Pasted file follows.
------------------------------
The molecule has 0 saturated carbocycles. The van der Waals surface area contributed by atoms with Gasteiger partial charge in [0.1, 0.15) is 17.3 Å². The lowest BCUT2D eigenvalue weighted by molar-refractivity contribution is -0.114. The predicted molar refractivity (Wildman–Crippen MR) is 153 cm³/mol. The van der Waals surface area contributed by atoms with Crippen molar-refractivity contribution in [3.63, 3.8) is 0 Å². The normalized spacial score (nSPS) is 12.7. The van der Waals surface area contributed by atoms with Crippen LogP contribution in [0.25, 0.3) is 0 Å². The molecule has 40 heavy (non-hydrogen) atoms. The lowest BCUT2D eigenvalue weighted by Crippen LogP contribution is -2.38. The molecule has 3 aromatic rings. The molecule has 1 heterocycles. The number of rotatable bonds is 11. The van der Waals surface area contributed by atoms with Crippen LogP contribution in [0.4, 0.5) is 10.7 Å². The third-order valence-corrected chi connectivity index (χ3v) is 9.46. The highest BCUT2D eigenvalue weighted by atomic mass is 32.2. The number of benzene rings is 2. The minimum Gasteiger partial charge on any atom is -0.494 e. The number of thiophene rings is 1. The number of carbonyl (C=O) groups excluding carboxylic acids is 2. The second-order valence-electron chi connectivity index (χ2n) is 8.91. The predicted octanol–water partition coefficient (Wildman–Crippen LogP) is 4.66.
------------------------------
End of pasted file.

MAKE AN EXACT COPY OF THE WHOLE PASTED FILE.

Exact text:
The molecule has 0 saturated carbocycles. The van der Waals surface area contributed by atoms with Gasteiger partial charge in [0.1, 0.15) is 17.3 Å². The lowest BCUT2D eigenvalue weighted by molar-refractivity contribution is -0.114. The predicted molar refractivity (Wildman–Crippen MR) is 153 cm³/mol. The van der Waals surface area contributed by atoms with Crippen molar-refractivity contribution in [3.63, 3.8) is 0 Å². The normalized spacial score (nSPS) is 12.7. The van der Waals surface area contributed by atoms with Crippen LogP contribution in [0.25, 0.3) is 0 Å². The molecule has 40 heavy (non-hydrogen) atoms. The lowest BCUT2D eigenvalue weighted by Crippen LogP contribution is -2.38. The molecule has 3 aromatic rings. The molecule has 1 heterocycles. The number of rotatable bonds is 11. The van der Waals surface area contributed by atoms with Crippen LogP contribution in [0.4, 0.5) is 10.7 Å². The third-order valence-corrected chi connectivity index (χ3v) is 9.46. The highest BCUT2D eigenvalue weighted by atomic mass is 32.2. The number of benzene rings is 2. The minimum Gasteiger partial charge on any atom is -0.494 e. The number of thiophene rings is 1. The number of carbonyl (C=O) groups excluding carboxylic acids is 2. The second-order valence-electron chi connectivity index (χ2n) is 8.91. The predicted octanol–water partition coefficient (Wildman–Crippen LogP) is 4.66.